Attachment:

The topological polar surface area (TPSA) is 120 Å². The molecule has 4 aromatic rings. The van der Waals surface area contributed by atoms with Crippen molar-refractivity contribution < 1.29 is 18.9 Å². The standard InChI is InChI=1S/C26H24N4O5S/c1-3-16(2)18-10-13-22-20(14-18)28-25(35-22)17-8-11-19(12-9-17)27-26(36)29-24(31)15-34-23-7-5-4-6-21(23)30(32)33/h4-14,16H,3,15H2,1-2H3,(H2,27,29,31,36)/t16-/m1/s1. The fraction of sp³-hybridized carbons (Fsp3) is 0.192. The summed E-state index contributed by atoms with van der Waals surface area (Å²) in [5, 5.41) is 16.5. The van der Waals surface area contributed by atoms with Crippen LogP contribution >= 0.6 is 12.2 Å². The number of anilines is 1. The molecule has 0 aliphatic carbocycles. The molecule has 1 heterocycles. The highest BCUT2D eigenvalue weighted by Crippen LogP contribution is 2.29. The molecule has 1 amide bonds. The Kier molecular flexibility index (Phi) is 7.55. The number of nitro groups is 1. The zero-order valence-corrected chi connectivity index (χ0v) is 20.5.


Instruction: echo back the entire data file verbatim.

The topological polar surface area (TPSA) is 120 Å². The molecule has 4 aromatic rings. The van der Waals surface area contributed by atoms with Crippen molar-refractivity contribution < 1.29 is 18.9 Å². The standard InChI is InChI=1S/C26H24N4O5S/c1-3-16(2)18-10-13-22-20(14-18)28-25(35-22)17-8-11-19(12-9-17)27-26(36)29-24(31)15-34-23-7-5-4-6-21(23)30(32)33/h4-14,16H,3,15H2,1-2H3,(H2,27,29,31,36)/t16-/m1/s1. The fraction of sp³-hybridized carbons (Fsp3) is 0.192. The summed E-state index contributed by atoms with van der Waals surface area (Å²) in [5, 5.41) is 16.5. The van der Waals surface area contributed by atoms with Crippen LogP contribution >= 0.6 is 12.2 Å². The number of anilines is 1. The molecule has 0 aliphatic carbocycles. The molecule has 1 heterocycles. The highest BCUT2D eigenvalue weighted by Crippen LogP contribution is 2.29. The molecule has 1 amide bonds. The Kier molecular flexibility index (Phi) is 7.55. The number of nitro groups is 1. The zero-order valence-corrected chi connectivity index (χ0v) is 20.5.